This project will investigate the systems-level mechanisms of reinforcement learning as applied towards attention and visual-motor associative learning. We will use cross-areal neuronal recordings as well as combined cortical and subcortical stimulation in awake, behaving macaques to study prefrontal-striatal interactions during learning, and to drive attention and learning. We will record simultaneously in the lateral prefrontal cortex and striatum while animals perform an online learning task, to characterize learning-related changes in their correlated activity. We predict that learning will modify the magnitude or nature of these interactions. Furthermore, we will attempt to drive visual-spatial attention and visual-motor associative learning through the application of microstimulation to the frontal eye fields and to the dopamine-neuron containing regions of the midbrain. We predict that such combined stimulation will synergistically potentiate neural responses in the striatum, and will produce learned (""""""""programmed"""""""") biases in attention and visualmotor behavior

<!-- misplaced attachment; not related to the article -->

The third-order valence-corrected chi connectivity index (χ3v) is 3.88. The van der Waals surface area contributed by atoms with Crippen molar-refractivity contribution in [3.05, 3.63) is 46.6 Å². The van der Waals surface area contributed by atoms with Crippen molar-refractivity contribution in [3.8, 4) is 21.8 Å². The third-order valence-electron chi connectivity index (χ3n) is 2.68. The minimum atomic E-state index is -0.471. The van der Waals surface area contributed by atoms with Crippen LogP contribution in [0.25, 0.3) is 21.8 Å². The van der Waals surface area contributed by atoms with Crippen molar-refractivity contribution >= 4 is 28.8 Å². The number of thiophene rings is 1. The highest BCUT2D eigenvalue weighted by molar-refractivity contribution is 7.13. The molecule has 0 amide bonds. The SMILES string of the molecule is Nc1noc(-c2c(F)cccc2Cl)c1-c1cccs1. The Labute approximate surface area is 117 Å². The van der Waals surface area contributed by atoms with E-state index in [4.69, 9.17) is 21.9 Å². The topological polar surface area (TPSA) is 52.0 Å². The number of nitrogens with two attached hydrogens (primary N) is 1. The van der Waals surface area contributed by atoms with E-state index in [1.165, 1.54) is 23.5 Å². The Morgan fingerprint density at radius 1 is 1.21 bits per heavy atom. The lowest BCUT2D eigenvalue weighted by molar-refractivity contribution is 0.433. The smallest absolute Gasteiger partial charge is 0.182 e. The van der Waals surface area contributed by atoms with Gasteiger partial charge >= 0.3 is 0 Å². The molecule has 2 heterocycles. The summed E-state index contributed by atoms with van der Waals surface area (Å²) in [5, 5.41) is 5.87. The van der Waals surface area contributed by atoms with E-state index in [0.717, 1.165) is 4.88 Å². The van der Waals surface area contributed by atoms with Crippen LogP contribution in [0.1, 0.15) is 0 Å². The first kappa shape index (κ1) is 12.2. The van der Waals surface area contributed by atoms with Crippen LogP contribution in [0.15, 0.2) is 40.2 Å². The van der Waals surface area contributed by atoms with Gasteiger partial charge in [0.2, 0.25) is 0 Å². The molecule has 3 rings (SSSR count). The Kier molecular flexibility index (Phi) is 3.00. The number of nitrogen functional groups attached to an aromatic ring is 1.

Public Health Relevance

The frontal cortex-basal ganglia system is centrally implicated in diseases ranging from movement disorders (e.g., Parkinson's Disease), to psychiatric diseases, (e.g., depression and obsessive-compulsive disorder). Also, many motor and cognitive deficits resulting from stroke or trauma are attributable to damage within this system. A better understanding of how learning occurs through neural interactions across these structures will allow us to better characterize the underlying derangements of neural processing in disease states and to develop ways to augment functional recovery.

National Institute of Health (NIH)
National Institute of General Medical Sciences (NIGMS)
Exploratory Grants (P20)
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Special Emphasis Panel (ZGM1-TWD-B (CB))
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Brown University
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